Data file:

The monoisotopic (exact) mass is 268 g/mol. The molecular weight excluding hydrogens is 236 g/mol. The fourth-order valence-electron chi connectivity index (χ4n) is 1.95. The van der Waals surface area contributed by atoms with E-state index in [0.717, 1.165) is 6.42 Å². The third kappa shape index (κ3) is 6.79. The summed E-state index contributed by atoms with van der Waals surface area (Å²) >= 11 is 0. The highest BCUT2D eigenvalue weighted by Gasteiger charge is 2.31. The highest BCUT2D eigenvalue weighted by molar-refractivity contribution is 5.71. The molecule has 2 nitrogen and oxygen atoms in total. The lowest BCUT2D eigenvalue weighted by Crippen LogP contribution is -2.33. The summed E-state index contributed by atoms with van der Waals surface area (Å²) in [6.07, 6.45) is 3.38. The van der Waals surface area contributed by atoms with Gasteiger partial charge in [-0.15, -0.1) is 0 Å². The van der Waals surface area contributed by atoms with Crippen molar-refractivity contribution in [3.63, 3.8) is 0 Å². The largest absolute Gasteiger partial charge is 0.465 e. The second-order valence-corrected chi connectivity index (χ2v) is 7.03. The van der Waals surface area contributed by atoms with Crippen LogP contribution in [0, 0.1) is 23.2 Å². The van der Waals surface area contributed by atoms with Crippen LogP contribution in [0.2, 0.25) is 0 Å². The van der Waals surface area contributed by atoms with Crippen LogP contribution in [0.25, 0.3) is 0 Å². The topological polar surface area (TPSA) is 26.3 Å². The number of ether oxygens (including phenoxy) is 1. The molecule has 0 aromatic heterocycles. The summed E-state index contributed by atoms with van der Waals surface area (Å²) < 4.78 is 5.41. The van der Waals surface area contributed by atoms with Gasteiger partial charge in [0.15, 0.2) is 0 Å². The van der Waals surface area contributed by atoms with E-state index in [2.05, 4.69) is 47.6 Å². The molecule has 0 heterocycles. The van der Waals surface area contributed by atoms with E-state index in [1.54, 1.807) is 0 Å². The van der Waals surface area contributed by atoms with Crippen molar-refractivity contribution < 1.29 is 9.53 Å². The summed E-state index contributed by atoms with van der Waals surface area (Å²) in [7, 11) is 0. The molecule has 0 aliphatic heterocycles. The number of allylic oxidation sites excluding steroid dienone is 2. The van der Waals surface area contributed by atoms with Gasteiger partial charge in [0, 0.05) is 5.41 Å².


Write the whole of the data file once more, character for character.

The monoisotopic (exact) mass is 268 g/mol. The molecular weight excluding hydrogens is 236 g/mol. The fourth-order valence-electron chi connectivity index (χ4n) is 1.95. The van der Waals surface area contributed by atoms with E-state index in [0.717, 1.165) is 6.42 Å². The third kappa shape index (κ3) is 6.79. The summed E-state index contributed by atoms with van der Waals surface area (Å²) >= 11 is 0. The highest BCUT2D eigenvalue weighted by Gasteiger charge is 2.31. The highest BCUT2D eigenvalue weighted by molar-refractivity contribution is 5.71. The molecule has 2 nitrogen and oxygen atoms in total. The lowest BCUT2D eigenvalue weighted by Crippen LogP contribution is -2.33. The summed E-state index contributed by atoms with van der Waals surface area (Å²) in [6.07, 6.45) is 3.38. The van der Waals surface area contributed by atoms with Gasteiger partial charge in [-0.15, -0.1) is 0 Å². The van der Waals surface area contributed by atoms with Crippen molar-refractivity contribution in [3.63, 3.8) is 0 Å². The largest absolute Gasteiger partial charge is 0.465 e. The second-order valence-corrected chi connectivity index (χ2v) is 7.03. The van der Waals surface area contributed by atoms with Crippen LogP contribution in [0, 0.1) is 23.2 Å². The van der Waals surface area contributed by atoms with Crippen LogP contribution in [0.2, 0.25) is 0 Å². The van der Waals surface area contributed by atoms with Crippen LogP contribution in [0.25, 0.3) is 0 Å². The topological polar surface area (TPSA) is 26.3 Å². The number of ether oxygens (including phenoxy) is 1. The molecule has 0 aromatic heterocycles. The summed E-state index contributed by atoms with van der Waals surface area (Å²) < 4.78 is 5.41. The van der Waals surface area contributed by atoms with Gasteiger partial charge in [0.15, 0.2) is 0 Å². The van der Waals surface area contributed by atoms with E-state index in [2.05, 4.69) is 47.6 Å². The molecule has 0 heterocycles. The van der Waals surface area contributed by atoms with E-state index in [1.54, 1.807) is 0 Å². The van der Waals surface area contributed by atoms with Crippen molar-refractivity contribution < 1.29 is 9.53 Å². The summed E-state index contributed by atoms with van der Waals surface area (Å²) in [7, 11) is 0. The molecule has 0 aliphatic heterocycles. The number of allylic oxidation sites excluding steroid dienone is 2. The van der Waals surface area contributed by atoms with Gasteiger partial charge in [0, 0.05) is 5.41 Å².